“This means no matter where your passion lies, you have the opportunity to change the world,” said Hubbard. “I would encourage you to think creatively and ambitiously about your career choices.”

One alumna who already had done that was Julia Silverman ’10, M.B.A. candidate ’14, a founder of Uncharted Play and to co-inventor of the sOccketball, which captures and stores the energy generated by soccer play and uses it as a power source in the poorest communities. The balls are distributed for free in resource-starved areas of Africa, where Silverman did her undergraduate research in social anthropology.

“People forget that some people don’t have any power, let alone green power; it’s a forgotten issue,” she said. With no training in engineering, she learned what she needed by searching Google, making her takeaway on giving back: “You don’t have to be an expert, you have to become the expert.”

“I wanted to be a creator for the public sector, but you can be active in the private sector and still contribute,” Silverman said. “Stay engaged, stay thirsty, and no matter where you end up, even if it’s in the private sector working for change, keep learning.”

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Jessica Hubbard ’04, M.B.A. ’09, the director of corporate social responsibility at Houghton Mifflin Harcourt, said that because involving companies in community issues creates value for both business and society, she believes that “every job should be a corporate responsibility job.”

The forum’s final speaker, Aaron Tanaka ’04, brought the talk back to Ellis’ call for systemic changes. The executive director of the Boston Workers Alliance, a grassroots organization focused on urban joblessness and social and economic justice, Tanaka said that after being raised amid high poverty, “When I got here I started to feel like I was in a predicament, being exposed to the wealth and entitlement that runs so deep at Harvard,” while the kids he grew up with were experiencing a very different reality.

To assuage his guilt, he said, he started volunteering at a juvenile delinquent center, “because they were like my friends who didn’t make good decisions, but still had value.” That led to work at the American Friends Service Committee in Cambridge, a Nobel-winning Quaker organization devoted to social justice. There, he said he learned that the “the real way to become a leader is to take other people’s leadership. The people who are experiencing the troubles we’re trying to fight are the real experts.”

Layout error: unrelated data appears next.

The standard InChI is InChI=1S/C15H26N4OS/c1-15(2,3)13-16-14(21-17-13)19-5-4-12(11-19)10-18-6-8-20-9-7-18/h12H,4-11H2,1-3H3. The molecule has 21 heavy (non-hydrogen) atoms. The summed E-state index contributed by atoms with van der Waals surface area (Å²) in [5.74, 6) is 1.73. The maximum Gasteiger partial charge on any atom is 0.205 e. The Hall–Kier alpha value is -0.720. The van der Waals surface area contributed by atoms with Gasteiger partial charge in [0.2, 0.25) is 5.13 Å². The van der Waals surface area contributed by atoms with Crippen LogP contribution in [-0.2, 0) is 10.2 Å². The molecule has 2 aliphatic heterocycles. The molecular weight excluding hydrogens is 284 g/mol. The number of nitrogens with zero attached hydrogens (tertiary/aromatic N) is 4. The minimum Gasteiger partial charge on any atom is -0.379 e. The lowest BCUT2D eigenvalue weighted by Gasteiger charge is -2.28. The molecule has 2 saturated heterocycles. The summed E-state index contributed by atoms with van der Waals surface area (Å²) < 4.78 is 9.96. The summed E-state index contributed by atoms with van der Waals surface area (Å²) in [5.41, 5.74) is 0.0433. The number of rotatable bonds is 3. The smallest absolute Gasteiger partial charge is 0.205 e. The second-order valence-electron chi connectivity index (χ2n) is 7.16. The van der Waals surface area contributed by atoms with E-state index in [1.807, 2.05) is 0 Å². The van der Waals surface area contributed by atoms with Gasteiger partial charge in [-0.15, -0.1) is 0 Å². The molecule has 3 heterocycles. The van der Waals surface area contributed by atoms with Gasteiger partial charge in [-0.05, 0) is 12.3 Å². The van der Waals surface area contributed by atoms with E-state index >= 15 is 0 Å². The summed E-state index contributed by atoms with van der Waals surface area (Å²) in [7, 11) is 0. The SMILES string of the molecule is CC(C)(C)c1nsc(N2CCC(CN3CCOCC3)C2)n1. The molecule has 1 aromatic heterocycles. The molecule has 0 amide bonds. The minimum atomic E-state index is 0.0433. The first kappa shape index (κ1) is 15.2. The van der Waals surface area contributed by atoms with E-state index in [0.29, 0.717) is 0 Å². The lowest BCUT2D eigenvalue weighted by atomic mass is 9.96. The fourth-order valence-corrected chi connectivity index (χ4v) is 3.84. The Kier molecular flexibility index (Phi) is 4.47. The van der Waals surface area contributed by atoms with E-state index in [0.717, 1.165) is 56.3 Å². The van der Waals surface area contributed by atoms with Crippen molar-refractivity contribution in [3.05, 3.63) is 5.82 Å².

“People have to be in a position to make decisions for themselves,” Tanaka said. “We should be asking ourselves how we can leverage our privilege to not speak for other people, but create systems that allow others to stand up and fight for themselves.”

“Alumni Think Big — Big Public Service Ideas” was moderated by Sonal Shah, former director of the Office of Social Innovation and Civic Participation in the White House and a fellow at the Institute of Politics during the fall semester. It was part of the daylong “Public Interested?” Wintersession conference, a collaboration of the Center for Public Interest Careers, Institute of Politics, Office of Career Services, Office for Sustainability, Phillips Brooks House Association, Public Service Network, Undergraduate Council, and the Harvard Alumni Association — coordinated by Gene Corbin, assistant dean of public service for Harvard College.